Sinfonien um 1757-1760/61
Herausgeber: Sonja Gerlach und Ullrich Scheideler; Reihe I, Band 1; G. Henle Verlag München
Symphony No. 18 in G major
This work is in three movements, with the sequence slow-fast Tempo di Menuet; that is, the first two resemble those in Nos.5 and 11, but the finale reverts to a more nearly 'galant' mood. Accordingly, the initial slow movement is serious in tone, with a formal, trio-sonata-like opening similar to that in No. 11 (though some listeners may choose to hear the dotted motives as perky, almost divertimento-like). It is in two repeated halves like a sonata movement, but without a formal reprise of the beginnning; the material simply continues to develop. The same is true in the second movement, perhaps owing to its interior position; certainly it is relentless, with no let-up in the ceaseless driving quaver rhythms. The concluding Tempo di Menuet is long and leisurely, with an equally long trio in the tonic minor. The return of the minuet is written out and played without internal repeats; at the end comes a distinctly 'cyclic' feature: an additional phrase featuring dotted motives distantly, but unmistakably, recalls the opening Adagio.
Analysis of the movements
Due to the unclear time of origin of most of Haydn’s symphonies - and unlike his 13 Italian operas, where we really know the exact dates of premieres and performances - detailed and correct name lists of the orchestral musicians cannot be given. As a rough outline, his symphony works can be divided into three temporal blocks. In the first block, in the service of Count Morzin (1757-1761), in the second block, the one at the court of the Esterházys (1761-1790 but with the last symphony for the Esterház audience in 1781) and the third block, the one after Esterház (1782-1795), i.e. in Paris and London. Just for this middle block at the court of the Esterházys 1761-1781 (the last composed symphony for the Esterház audience) respectively 1790, at the end of his service at the court of Esterház we can choose Haydn’s most important musicians and “long-serving companions” and thereby extract an "all-time - all-stars orchestra".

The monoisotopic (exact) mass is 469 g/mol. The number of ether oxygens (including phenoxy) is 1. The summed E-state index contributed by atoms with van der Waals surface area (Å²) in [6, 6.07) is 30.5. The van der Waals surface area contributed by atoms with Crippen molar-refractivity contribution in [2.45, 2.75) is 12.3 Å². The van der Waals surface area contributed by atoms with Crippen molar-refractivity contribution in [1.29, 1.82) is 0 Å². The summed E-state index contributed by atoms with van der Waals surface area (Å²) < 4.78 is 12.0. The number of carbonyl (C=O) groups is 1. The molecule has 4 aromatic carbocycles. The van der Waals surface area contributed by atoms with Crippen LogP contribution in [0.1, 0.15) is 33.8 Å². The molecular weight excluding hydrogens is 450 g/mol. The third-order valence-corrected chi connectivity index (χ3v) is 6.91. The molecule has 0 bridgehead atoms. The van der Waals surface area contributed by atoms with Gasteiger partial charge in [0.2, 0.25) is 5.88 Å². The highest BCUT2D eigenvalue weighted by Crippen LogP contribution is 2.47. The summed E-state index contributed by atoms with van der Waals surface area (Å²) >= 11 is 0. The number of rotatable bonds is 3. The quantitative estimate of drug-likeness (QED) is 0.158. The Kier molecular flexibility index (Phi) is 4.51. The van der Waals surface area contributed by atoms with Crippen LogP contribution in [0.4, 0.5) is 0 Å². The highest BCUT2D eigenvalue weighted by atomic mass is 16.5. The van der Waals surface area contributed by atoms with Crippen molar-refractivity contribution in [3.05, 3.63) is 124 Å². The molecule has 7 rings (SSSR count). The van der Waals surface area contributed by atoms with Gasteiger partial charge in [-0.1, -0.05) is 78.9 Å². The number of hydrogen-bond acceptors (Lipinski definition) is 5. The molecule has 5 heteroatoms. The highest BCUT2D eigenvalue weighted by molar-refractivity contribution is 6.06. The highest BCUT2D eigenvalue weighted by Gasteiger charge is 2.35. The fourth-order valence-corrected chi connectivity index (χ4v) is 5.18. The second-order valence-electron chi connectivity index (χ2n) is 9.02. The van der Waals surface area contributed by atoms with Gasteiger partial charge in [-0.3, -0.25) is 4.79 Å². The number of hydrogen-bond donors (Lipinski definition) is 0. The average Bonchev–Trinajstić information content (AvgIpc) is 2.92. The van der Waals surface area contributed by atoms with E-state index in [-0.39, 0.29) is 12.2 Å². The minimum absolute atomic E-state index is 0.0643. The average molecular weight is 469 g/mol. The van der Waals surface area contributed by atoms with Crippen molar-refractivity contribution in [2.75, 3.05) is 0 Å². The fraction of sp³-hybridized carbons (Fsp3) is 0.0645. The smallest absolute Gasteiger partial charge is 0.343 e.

|Flute||Franz Sigl 1761-1773|
|Flute||Zacharias Hirsch 1777-1790|
|Oboe||Michael Kapfer 1761-1769|
|Oboe||Georg Kapfer 1761-1770|
|Oboe||Anton Mayer 1782-1790|
|Oboe||Joseph Czerwenka 1784-1790|
|Bassoon||Johann Hinterberger 1761-1777|
|Bassoon||Franz Czerwenka 1784-1790|
|Bassoon||Joseph Steiner 1781-1790|
|Horn (played violin)||Franz Pauer 1770-1790|
|Horn (played violin)||Joseph Oliva 1770-1790|
|Timpani or Bassoon||Caspar Peczival 1773-1790|
|Violin||Luigi Tomasini 1761-1790|
|Violin (leader 2. Vl)||Johann Tost 1783-1788|
|Violin||Joseph Purgsteiner 1766-1790|
|Violin||Joseph Dietzl 1766-1790|
|Violin||Vito Ungricht 1777-1790|
|Violin (most Viola)||Christian Specht 1777-1790|
|Cello||Anton Kraft 1779-1790|
|Violone||Carl Schieringer 1768-1790|
33 CDs, aufgenommen 1970 bis 1974, herausgegeben 1996 Decca (Universal)
Austro-Hungarian Haydn Orchestra
33 CDs, aufgenommen 1987 bis 2001, herausgegeben 1996
Academy of Ancient Music
10 Doppel- und Triple-CDs aufgenommen und herausgegeben 1990 bis 2000 Decca (Universal)
Hob.I:22 "Der Philosoph"
Hob.I:48 "Maria Theresia"
Hob.I:64 "Tempora mutantur"
Hob.I:63 "La Roxelane"
Hob.I:85 "La Reine"
Hob.I:83 "La Poule"